DES MOINES, Iowa (AP) — A former Iowa investment adviser was sentenced Wednesday to up to 20 years in prison after pleading guilty to felony theft for taking more than $330,000 from seven people, mostly friends and acquaintances, claiming he was safely investing it in a foreign bank that paid high returns.
Instead of investing the money David William Johnson deposited it into his own account and used it to buy cars and to support his wife and 10 children, said Assistant Iowa Attorney General Rob Sand, who prosecuted the case.
Johnson, 57, an Iowa native who had moved to Keller, Texas, about five years ago, was ordered by District Court Judge Kurt Stoebe to repay the money.
The sentence resolves theft charges in Carroll, Kossuth, Pocahontas and Webster counties and includes taking money from a teacher, a farmer and a day-care worker. He also took $40,000 from an elderly Fort Dodge woman living in a nursing home who signed over power of attorney entrusting Johnson to handle her financial affairs.
Johnson, who grew up in Humboldt, used relationships to con people he grew up with and family friends into giving him their money to invest, Sand said.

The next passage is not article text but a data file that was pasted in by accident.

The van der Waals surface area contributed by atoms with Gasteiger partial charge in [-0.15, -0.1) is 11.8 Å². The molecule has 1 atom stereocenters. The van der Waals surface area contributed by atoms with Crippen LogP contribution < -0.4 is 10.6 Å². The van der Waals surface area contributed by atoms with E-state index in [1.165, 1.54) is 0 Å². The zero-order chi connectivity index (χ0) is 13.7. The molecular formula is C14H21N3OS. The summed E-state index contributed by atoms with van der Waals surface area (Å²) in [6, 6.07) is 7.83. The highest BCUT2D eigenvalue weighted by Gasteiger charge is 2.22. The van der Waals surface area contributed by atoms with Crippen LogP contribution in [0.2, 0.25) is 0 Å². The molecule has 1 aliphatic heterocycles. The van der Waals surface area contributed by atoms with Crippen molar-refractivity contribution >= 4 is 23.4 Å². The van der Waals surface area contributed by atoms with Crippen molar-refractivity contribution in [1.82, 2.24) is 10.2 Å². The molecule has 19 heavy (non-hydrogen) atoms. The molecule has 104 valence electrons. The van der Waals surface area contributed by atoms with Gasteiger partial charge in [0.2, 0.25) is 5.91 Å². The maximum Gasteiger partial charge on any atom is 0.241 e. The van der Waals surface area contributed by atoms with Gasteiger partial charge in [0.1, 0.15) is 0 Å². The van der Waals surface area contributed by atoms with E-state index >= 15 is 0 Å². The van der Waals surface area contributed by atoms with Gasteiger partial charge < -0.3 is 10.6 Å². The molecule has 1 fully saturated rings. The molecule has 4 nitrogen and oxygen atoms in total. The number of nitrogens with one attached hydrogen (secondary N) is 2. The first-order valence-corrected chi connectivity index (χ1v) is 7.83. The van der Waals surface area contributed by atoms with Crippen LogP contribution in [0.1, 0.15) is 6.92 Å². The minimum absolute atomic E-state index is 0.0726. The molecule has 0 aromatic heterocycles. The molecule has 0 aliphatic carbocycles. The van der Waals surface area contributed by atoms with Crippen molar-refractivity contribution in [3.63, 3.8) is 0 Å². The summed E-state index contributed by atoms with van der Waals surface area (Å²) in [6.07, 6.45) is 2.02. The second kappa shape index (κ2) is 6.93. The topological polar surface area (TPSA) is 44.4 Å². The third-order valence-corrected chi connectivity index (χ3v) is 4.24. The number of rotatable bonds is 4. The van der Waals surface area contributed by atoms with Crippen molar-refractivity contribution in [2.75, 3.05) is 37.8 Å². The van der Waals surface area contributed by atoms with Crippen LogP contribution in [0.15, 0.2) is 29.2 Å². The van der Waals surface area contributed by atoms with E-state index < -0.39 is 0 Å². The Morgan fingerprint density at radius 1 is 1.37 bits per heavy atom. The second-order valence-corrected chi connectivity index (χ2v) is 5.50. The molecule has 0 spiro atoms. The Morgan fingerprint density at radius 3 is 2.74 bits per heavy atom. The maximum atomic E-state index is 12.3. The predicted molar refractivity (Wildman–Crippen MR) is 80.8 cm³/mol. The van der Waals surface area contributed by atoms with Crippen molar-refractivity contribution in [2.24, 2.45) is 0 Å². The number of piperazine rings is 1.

“Generally, he claimed an economic meltdown was imminent and claimed to have a special connection to the International Bank of Meekamui,” Sand said in court documents. An expert witness in fast money schemes in the South Pacific told prosecutors that the bank is the latest operating name of a Ponzi scheme based in Papua, New Guinea.
Johnson promised to invest the money in safe gold-backed currency in an account that offered a 3 percent monthly interest rate but bank statements show he placed it in his own accounts, Sand said.
Johnson’s scams began in 2012 and lasted through 2014.
His victims include teacher Carla Schaefer, 65, of Coon Rapids, who told Johnson during a victim impact statement in court Wednesday that she believed him to be an honest professional adviser she entrusted to help reinvest her mother’s estate. Schaefer lost $150,000 and said she feels like she failed her parents.
“I thought I was working with the best of the best with you David. Now I feel like such a loser to be connected to a con artist,” she said.
Lois Roose, of Allison, gave Johnson $5,000 to invest because he discussed scripture and talked of traveling to churches to sing.
“Why be such a hypocrite by calling yourself a man of faith?” she said.
Sand argued for prison time instead of probation to send a strong message of deterrence to those who would consider financial crimes.
“This defendant is not someone who made a single poor decision to steal and instantly regretted it,” Sand wrote in a court document. “Instead, this defendant’s acts demonstrate an enduring attitude of shocking greed and callousness.”
Johnson’s attorney, Joel Baxter, did not immediately return a message.